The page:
Fredelyn Alberto has been fighting all year long for a place at the top of the Asia Trail Master (ATM) running series, and her efforts have inspired other domestic helpers.

“It’s not just in Hong Kong,” she said. “Domestic helpers around the world get in touch and say I’ve inspired them. I’m just so glad I can touch so many souls.”

The ATM series takes place over the course of the year at dozens of races across Asia, with each event assigned points. Only a runner’s best five results count towards their final points tally. Alberto was in the mix to win it, until she came second at last weekend’s UT Panoramic, behind Christine Loh of Malaysia. Alberto is now out of contention as the series enters its final weekend.

“To all fellow domestic helpers who are too busy, well you have to make time for the things you want to do,” she said.

Fredelyn Alberto wins the 75km Green Race. Photo: Kirk Kenny

Alberto burst on to the Hong Kong trail running scene last season, winning the likes of the MSIG Braemar Hill 45km and the 75km The Green Race.

She ran in her native Philippines in the Cordillera Mountain Ultra 50km in May, one of the ATM races, and came fifth.

Fredelyn Alberto talks freedom, trail running and Filipino helpers

“After Cordillera, I decided I wanted to compete in the ATM but I did not realise it was a big pond,” she said. “I was competing in Hong Kong, and suddenly thought I could compete with the good runners around Asia.”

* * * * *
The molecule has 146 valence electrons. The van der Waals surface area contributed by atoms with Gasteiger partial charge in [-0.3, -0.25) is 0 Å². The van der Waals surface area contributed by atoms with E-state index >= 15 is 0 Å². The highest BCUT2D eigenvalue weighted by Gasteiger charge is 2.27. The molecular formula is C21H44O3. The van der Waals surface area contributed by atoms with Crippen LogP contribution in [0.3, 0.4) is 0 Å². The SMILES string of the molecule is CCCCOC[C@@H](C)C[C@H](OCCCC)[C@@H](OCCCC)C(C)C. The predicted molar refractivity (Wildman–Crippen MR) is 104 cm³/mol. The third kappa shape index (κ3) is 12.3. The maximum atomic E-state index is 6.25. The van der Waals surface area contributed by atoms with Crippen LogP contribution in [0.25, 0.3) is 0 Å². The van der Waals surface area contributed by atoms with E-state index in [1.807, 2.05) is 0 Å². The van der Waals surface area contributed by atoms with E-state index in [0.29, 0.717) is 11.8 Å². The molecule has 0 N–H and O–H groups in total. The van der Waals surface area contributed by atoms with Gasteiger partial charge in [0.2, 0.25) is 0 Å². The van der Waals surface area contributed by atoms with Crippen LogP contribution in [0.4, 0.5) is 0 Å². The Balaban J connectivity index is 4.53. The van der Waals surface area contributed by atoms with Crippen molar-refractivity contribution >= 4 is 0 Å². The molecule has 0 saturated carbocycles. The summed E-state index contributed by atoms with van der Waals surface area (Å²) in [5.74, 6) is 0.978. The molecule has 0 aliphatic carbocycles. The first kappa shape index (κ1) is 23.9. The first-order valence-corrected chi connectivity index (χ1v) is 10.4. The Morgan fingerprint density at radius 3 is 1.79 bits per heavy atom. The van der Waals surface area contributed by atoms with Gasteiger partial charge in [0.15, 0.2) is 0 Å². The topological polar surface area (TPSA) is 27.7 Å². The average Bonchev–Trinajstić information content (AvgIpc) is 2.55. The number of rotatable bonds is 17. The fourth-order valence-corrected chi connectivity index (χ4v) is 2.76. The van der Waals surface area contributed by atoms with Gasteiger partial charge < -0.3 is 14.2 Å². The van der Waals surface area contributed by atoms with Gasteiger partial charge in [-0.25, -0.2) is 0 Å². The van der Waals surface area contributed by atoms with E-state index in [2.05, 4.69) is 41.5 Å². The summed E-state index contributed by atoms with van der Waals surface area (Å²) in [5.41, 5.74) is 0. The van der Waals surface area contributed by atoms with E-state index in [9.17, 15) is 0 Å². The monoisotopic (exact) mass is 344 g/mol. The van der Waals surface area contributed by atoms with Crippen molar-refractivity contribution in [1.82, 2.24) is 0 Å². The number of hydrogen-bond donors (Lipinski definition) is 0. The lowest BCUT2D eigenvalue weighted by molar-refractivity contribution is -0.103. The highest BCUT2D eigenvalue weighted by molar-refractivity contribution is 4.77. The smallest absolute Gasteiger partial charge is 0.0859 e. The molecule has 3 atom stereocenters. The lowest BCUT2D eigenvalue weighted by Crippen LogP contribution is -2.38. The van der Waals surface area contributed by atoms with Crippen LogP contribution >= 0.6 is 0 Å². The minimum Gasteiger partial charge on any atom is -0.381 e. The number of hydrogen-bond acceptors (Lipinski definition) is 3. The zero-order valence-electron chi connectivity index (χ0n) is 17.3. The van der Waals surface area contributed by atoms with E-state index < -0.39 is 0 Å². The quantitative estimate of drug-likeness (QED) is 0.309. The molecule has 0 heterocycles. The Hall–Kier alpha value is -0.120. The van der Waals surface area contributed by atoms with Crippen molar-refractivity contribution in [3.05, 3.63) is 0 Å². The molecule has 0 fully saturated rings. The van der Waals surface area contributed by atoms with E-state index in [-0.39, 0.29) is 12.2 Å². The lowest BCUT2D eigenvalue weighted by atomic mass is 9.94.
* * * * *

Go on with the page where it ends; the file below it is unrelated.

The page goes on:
The level of competition was a step up from what she expected, but she kept pushing and was in the mix for the title until the penultimate weekend. But even if her results were impressive, it was taking its toll. The Panoramic was Alberto’s first 100 mile (161km) race.

“I hadn’t competed in any long distances before so maybe my body wasn’t ready,” she said. “My body wasn’t as ready, but my mind really wanted to do it. Only doing three 100km races then going straight to a 100-miler was too much.”

Ellis reflects on Asia Trail Master win, ‘take a shovel, dig deeper’

What’s more, the Panoramic started at 6pm. Alberto is used to morning starts and is fast enough to finish before spending a night on the trails, usually in bed by 10pm.

“I was really exhausted. I was hallucinating. I’d close my eyes and feel like people were with me. I’d open my eyes and they were gone. I even felt someone push me but no one was there,” she said.

She battled through to the end, and notched a second place, feeling exhausted: “It was victory rather than success.”

This weekend, she will compete in the series final race, the technical 85km The North Face Malaysia Mountain Trail Festival in Taiping, Perak, Malaysia.

The overall title will be fought out between Loh, Asuka Nakajima (Japan) and Veronika Vadovicova (Slovakia). the men’s title was wrapped up last weekend and went to John Ellis.

“I just want to have fun,” Alberto said.